Entrepreneurship is a birth defect

I didn’t do a lot of things growing up:

  • Little league
  • College applications
  • Neutrogena face wash

But I did explore commerce.

Below are some projects I started while everyone else smoked weed.

1. Mylar Designs

In college I started a pin-back button merchandise company. The startup equipment and raw materials were $1,000+ and I didn’t have that because I drank too much. So I mocked up a design and sold $5,000 to one customer in a 20 minute meeting, which took 2 emails and 3 days to set up.

I used the check to finance the LLC, open a business checking account, and purchase the equipment and materials. I think ~$2,500 was left over. Cue: profit from nothing.

Read about how I sold it after graduation here.

2. Christmas tree removal

In high school I got grounded a lot. One time during Christmas my car was taken away so I had a girl drive me around (on a date) to distribute flyers for Christmas tree removal.

I got my car back around Christmas and the week following I made several hundred bucks taking neighbors’ trees to a recycling center. They paid upon arrival so gas was covered before I had to fill up.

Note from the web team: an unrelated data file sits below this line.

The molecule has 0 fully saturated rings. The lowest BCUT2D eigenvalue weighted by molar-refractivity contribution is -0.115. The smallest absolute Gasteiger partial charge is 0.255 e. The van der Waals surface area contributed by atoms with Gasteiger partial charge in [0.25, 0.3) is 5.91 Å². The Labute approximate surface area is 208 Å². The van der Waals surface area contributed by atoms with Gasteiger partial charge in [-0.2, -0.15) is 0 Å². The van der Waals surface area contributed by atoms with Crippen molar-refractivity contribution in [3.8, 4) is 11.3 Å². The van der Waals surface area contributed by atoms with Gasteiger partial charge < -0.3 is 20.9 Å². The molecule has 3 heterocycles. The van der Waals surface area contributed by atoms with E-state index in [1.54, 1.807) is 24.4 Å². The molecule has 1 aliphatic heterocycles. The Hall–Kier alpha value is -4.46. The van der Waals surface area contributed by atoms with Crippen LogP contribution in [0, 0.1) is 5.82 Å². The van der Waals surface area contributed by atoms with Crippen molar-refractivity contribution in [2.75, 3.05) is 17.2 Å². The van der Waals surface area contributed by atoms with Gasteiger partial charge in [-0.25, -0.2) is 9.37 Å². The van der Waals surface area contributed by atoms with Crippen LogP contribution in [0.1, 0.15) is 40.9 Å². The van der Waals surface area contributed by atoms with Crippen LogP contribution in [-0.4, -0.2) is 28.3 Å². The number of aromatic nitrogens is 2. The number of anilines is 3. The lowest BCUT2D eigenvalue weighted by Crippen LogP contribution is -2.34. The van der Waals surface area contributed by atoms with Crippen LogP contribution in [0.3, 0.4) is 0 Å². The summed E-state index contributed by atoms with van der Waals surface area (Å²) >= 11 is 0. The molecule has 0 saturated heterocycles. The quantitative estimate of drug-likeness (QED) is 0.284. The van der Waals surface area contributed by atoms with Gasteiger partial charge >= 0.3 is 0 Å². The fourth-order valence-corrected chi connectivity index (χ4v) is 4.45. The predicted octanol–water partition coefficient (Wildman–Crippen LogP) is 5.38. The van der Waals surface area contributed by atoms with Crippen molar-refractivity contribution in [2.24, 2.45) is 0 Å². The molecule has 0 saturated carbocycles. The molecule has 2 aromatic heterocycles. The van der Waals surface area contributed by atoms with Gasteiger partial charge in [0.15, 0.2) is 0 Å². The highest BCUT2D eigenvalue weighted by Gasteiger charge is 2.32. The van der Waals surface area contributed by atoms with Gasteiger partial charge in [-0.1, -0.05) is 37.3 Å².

Get the details here. This also made me a Reddit rockstar here.

3. Selling candy to babies

In middle school I took all the candy canes off my Christmas tree and sold them to classmates. I used that money to buy more and repeat.

See my 2003 edition P&L report here and funny reactions here.

4. Popsicles

In elementary school I made $0.75 – $3 /week allowance, pending my grade. This simply would not finance my Pokémon addiction.

With a couple weeks’ allowance I purchased a 120-pack popsicle kit from the grocery store. You know, the long juice pouches that freeze overnight.

I set up shop at my neighborhood pool, just beside the entrance. I think there was a regulation against selling inside the pool area, raising my barriers to entry significantly.

To offset my lack of visibility I started pitching “Do you want to buy something?” to families as they approached the gate. This garnered all kinds of attention, good and bad.

At 25 cents a pop (pun intended) it took just 8 unit sales to break-even. I can’t remember how much I netted total but it went straight to M&M Toys (now defunct) at Venture Mall (now a mini Spanish Harlem).

If only I knew Pokémon cards were a depreciating asset…

Entrepreneurship is a lifestyle, not a decision.